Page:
Restaurant Marketing: What's New Is Old Again
By Glenn Withiam Executive Editor, Cornell Hospitality Quarterly, Cornell University | August 18, 2013
While there's no question that the internet is a force to be reckoned with, hospitality firms should not be swept away by the communications tsunami as they operate their businesses and determine their marketing strategies. Without doubt, hotel and restaurant operators must take into account their guests' use of social media, mobile applications, and other electronic methods of distribution and communication as part of the marketing process, just as they keep track of more traditional marketing channels. After all, the purpose of every one of those channels is to lead the customer to the purchase point. As we discuss in this article, the core marketing transaction remains the same: find out what the customers want and make sure they receive it.
In one way, the internet has made this process infinitely more simple, since many of your customers are now disposed to tell you (and the rest of the world) what they think of your services-and many hospitality firms expressly ask for guests' reactions to their room or meal. In another way, marketing has become infinitely more complicated, because you must sieve and sort through huge amounts of drivel before you find the hypothetical nuggets of useful consumer information.
To determine which information is of greatest value, let's focus on the key transaction in the hospitality industry-the guest purchases your service. This is actually an immense topic, but for the purposes of this essay, we will draw insights from restaurant studies published by Cornell University. To simplify the discussion, let's consider that you have two types of customers sitting in your restaurant, those who have come for the first time and those who are making a return visit. The latter are a critical information source, because something about their first visit to the restaurant has made them want to come again.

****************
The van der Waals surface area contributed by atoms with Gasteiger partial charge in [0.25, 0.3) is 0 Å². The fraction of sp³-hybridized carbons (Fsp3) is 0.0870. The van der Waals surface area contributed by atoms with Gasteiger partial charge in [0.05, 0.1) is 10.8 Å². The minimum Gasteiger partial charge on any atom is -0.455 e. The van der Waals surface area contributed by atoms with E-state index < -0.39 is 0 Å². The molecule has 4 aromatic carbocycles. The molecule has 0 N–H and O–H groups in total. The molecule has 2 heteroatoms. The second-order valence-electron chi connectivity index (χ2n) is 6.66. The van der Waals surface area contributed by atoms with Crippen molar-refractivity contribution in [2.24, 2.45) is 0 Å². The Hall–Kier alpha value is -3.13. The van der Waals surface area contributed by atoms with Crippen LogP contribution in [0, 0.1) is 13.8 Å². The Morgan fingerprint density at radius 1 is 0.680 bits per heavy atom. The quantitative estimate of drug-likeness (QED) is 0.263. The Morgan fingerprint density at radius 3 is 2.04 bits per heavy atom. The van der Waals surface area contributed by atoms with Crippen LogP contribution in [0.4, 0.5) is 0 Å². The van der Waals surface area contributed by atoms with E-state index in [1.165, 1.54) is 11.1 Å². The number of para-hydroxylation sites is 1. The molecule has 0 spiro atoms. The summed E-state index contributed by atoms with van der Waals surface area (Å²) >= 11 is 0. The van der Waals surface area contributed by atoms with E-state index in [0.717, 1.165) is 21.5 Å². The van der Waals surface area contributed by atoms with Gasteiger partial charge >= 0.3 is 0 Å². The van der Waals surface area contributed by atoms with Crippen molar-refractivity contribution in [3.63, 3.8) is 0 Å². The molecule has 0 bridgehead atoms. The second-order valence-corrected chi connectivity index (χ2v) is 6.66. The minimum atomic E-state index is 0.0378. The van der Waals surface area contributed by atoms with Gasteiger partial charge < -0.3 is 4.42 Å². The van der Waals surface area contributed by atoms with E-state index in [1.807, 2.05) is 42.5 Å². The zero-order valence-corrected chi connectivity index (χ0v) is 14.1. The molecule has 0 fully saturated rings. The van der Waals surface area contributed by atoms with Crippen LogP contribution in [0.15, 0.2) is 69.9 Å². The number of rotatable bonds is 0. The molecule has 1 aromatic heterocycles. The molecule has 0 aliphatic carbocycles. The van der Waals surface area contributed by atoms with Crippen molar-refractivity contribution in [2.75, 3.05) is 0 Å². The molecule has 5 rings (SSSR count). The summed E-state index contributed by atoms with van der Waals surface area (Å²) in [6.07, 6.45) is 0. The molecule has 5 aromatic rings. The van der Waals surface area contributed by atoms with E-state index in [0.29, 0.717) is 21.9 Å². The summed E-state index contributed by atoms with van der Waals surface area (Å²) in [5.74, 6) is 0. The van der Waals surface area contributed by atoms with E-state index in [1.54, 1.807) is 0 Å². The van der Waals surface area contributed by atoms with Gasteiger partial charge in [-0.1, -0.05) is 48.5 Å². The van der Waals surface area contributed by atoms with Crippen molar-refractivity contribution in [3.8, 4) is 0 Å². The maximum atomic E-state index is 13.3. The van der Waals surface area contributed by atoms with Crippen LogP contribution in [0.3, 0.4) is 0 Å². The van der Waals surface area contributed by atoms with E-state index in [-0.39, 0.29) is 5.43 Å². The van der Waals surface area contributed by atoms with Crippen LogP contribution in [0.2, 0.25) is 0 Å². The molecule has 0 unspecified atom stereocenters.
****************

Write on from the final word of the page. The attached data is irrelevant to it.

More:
As a separate question, you may want to determine what has encouraged your first-time guests to try your establishment. This question may be most appropriate for a direct questionnaire or conversation, since only by happenstance will guests tell why they chose a restaurant as they post their reviews.
What we have learned about returning guests is that they generally focus on the core of the business, food and service. Exploding those two categories into their component parts, a study published several years ago by Cornell sought to find out which elements of food and service were most influential in encouraging repeat business (and therefore a restaurant's performance). For three different restaurants, the fact that the food was delicious was far and away the factor that brought guests back. Value was not too far behind as the number-two factor. Then, several others trailed these two, such as a cheerful greeting, attentive and prompt service, and the food presentation.
Knowing which specific factors are critical for encouraging guests to return, you can use social media or other electronic surveys to rate your restaurant. As a baseline, you can use such performance measures as guest counts, average check, or average number of entrees sold. Then ask your guests whether they found the food delicious, the service attentive and prompt (two different questions), and so forth. Short surveys are more likely to get responses than long ones. You could simply send a tweet saying, "Thanks for stopping by. How did you like our food?" Another tweet or Facebook note could address whether the service was attentive. Some guests will answer your question in only a few words, and others may offer additional comments. At the same time, you can monitor voluntary social media postings for other reactions to your restaurant. Surveys do not have to be particularly involved. Again, simpler is better, both for you and your guest.